Trading across country borders has become commonplace in a globalised and interconnected world. Even small businesses and stores now have the opportunity to trade globally using their own e-commerce websites or third-party platforms such as Amazon or Ebay. Global trade is no longer an option to be considered only by large corporations, and understanding the pros and cons of international trade is now more important than ever for any business owner.
Pros of Global Trade
Most companies start trading globally attracted by the following characteristics of international trading.
Trading Globally Increases Your Target Audience
The main and most obvious benefit of trading globally is that you won’t be restricted to the audience in your domestic market. For example, you may be producing a product that is considered an everyday commodity in your domestic market… but it’s a luxury somewhere else. Or you can take advantage of selling to customers in richer countries, while enjoying the rewards on your home country with lower living costs. It is also easier to compete when the entire world is your target audience than if you are limited to local markets.
It Will Save You From Having All Your Eggs In One Basket
Economic downturns can be deadly for businesses whose only market is a single country, but if you trade globally you can offset a slowdown in sales in a country with increase of sales in another. For example, luxury brands soon discovered that during the early 21st century economic downturn new markets in Asia and America were indispensable to keep sales up as Europe and the United States markets slowed down.
Trading Internationally Makes Your Business Look Good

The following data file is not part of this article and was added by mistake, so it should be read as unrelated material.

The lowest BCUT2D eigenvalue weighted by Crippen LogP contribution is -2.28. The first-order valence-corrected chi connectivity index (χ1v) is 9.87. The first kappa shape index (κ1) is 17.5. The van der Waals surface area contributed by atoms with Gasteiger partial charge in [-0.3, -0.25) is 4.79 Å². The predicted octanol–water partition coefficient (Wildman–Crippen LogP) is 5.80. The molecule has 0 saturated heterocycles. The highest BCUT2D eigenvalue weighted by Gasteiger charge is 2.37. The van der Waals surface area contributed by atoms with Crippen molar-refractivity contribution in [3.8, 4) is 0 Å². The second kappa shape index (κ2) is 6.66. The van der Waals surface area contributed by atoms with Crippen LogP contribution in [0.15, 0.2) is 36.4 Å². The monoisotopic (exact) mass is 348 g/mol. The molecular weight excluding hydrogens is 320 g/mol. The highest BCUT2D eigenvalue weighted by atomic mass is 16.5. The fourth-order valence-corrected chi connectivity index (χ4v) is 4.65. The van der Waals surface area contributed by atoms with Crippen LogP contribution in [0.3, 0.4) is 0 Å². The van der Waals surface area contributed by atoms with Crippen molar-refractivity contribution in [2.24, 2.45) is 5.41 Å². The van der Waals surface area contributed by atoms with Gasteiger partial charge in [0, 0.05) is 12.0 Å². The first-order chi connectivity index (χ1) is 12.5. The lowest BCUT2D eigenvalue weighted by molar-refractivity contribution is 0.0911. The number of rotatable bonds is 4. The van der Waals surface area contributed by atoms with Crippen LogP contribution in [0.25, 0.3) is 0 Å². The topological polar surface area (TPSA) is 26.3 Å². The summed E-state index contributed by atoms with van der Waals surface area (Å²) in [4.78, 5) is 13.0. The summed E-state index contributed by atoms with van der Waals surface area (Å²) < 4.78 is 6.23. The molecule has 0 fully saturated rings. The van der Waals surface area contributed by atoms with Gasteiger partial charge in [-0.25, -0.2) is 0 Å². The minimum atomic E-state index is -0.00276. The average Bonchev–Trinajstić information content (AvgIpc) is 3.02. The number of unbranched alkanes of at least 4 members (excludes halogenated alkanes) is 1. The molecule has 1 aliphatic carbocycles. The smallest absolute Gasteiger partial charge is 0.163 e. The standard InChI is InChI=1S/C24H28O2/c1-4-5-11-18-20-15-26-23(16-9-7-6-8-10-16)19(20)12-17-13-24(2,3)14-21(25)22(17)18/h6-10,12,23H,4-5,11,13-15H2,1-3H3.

A company that trades internationally already has an advantage over their competitors in terms of perception: it enhances your brand appeal and makes your products more attractive. Also, you may discover markets where your product is more popular than others, due to social preferences and different competitors.
You Can Enjoy Higher Returns
Nowadays starting a global trading business is much easier, with more and more treaties being signed between countries to facilitate this. For this reason, it makes sense to consider the world as a global market, and trade internationally to focus your efforts in regions which offer a better ROI or more growth, instead of restricting yourself to a mature market in your own country.
Cons Of International Trade
If you want to start trading internationally, better keep in mind the following to avoid problems later on.
Human Rights and Exploitation Issues
While outsourcing your production to a third world country with lower wages may sound like a great business idea, it can land you in PR-nightmare land later on. Developing countries may have instability issues that could affect your business. The solution? Don’t put all your eggs in the same basket, keep abreast of developing news and keep an eye on the entire manufacturing and sales process, not just the bits you haven’t outsourced.
Shipping your goods to a foreign country have its costs in terms of environmental damage, and if you aim to become a green, eco-friendly company you should focus on serving your local audience. For example, eco-conscious consumers have coined the term Food Miles to signify the distance food needs to travel from producers until it reaches the consumer. You can do your bit for the environment and take environmentally friendly measures to offset your carbon footprint.
Trading in the international market adds a new layer of complexity to most business. Marketing strategies need to be tweaked, translations need to be made, customs and taxes need to be paid and conversion rates can affect profits. For a very small business it may not make sense to deal with the increased levels of complexity but a larger one may find hiring the extra staff required a good compromise.
While it’s true that humanitarian and economical concerns can make the idea of a global village a gloomy one, many companies will discover that trading internationally offers them a lifeline at some point or another when things don’t go as expected in their local economies. A closer look at the pros and cons of international trade will allow you to decide whether it would work for your company, or you prefer to stick to trading locally.